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Ann Maxillofac Surg. 2018 Jul-Dec;8(2):247-253. doi: 10.4103/ams.ams_216_18.

Evaluation of Anxiety, Pain, and Hemodynamic Changes during Surgical Removal of Lower Third Molar under Local Anesthesia.

Author information

1
Department of Oral and Maxillofacial Surgery, Government Dental College and Hospital, Nagpur, Maharashtra, India.
2
Department of Oral and Maxillofacial Surgery, VSPM's Dental College and Research Centre, Digdoh Hills, Nagpur, Maharashtra, India.
3
Consultant Oral & Maxillofacial Surgeon, Bhiwani, Haryana, India.
4
Consultant Oral & Maxillofacial Surgeon, Jabalpur, Madhya Pradesh, India.

Abstract

Aim:

The aim of this study are to determine the hemodynamic changes in healthy patients during the surgical removal of lower third molar and to evaluate whether these variations are attributable to patient anxiety and pain experienced during surgical procedure.

Materials and Methods:

Sixty healthy patients were evaluated (i) to determine the hemodynamic changes (systolic blood pressure [SBP], diastolic blood pressure [DBP], heart rate [HR], and oxygen saturation) at nine occasions: before starting the surgical procedure, 1 min and 4 min after local anesthetic injection, during the incision, at the time of ostectomy, at the completion of tooth removal, at the start and completion of suturing, and finally, after completion of surgery and (ii) to evaluate whether these variations are attributable to patient anxiety and pain experienced during the surgical procedure. Hemodynamic variables were compared between the gender and at different time points by performing two-way analysis of variance for repeated measures. Global mean values of hemodynamic variables were compared between male and female using unpaired t-test. Categorical variables were compared by Chi-square test. All the tests were two-sided. P < 0.05 was considered statistically significant.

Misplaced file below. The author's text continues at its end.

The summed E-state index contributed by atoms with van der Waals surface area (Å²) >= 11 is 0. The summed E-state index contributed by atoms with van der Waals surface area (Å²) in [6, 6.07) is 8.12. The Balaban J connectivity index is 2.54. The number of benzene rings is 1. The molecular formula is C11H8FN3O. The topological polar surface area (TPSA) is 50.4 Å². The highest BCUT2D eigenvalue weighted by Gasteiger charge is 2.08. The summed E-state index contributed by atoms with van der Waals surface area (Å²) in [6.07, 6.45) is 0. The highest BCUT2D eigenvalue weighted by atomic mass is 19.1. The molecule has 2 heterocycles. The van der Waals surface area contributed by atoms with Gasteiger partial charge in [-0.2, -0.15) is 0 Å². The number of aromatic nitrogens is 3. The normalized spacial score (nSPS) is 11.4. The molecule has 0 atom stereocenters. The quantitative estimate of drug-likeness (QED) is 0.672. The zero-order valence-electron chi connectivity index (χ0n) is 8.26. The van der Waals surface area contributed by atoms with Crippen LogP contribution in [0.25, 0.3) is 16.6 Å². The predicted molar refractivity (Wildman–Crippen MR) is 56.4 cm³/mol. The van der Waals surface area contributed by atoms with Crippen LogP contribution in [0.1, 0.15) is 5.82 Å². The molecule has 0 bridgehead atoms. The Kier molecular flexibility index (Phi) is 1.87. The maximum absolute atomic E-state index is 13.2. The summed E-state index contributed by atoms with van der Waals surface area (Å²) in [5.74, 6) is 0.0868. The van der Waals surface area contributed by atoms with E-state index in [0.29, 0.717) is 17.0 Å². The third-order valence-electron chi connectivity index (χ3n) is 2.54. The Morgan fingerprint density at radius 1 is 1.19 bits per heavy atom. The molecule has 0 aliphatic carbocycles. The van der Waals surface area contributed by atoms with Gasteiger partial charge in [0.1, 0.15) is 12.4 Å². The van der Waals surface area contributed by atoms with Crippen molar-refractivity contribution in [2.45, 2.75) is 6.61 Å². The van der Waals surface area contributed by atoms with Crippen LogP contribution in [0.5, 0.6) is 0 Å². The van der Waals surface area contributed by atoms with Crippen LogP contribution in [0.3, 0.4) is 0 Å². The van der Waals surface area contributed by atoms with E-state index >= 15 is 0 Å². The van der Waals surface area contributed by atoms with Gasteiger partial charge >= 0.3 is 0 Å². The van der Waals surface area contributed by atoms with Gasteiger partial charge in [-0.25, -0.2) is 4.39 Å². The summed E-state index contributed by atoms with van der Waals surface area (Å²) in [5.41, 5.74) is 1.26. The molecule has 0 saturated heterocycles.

Results:

SBP and DBP showed significant changes; the highest value was recorded at the time of ostectomy/tooth sectioning. Maximum HR was observed 4 min after local anesthetic injection and the lowest HR was recorded after completion of tooth extraction, i.e., during the suturing. In females, mean HR was significantly increased.

Conclusion:

The present study suggests that dental anxiety impacts the effect of delivery of local anesthesia on blood pressure and is significantly associated with increased HR.

KEYWORDS:

Anxiety; hemodynamic changes; pain

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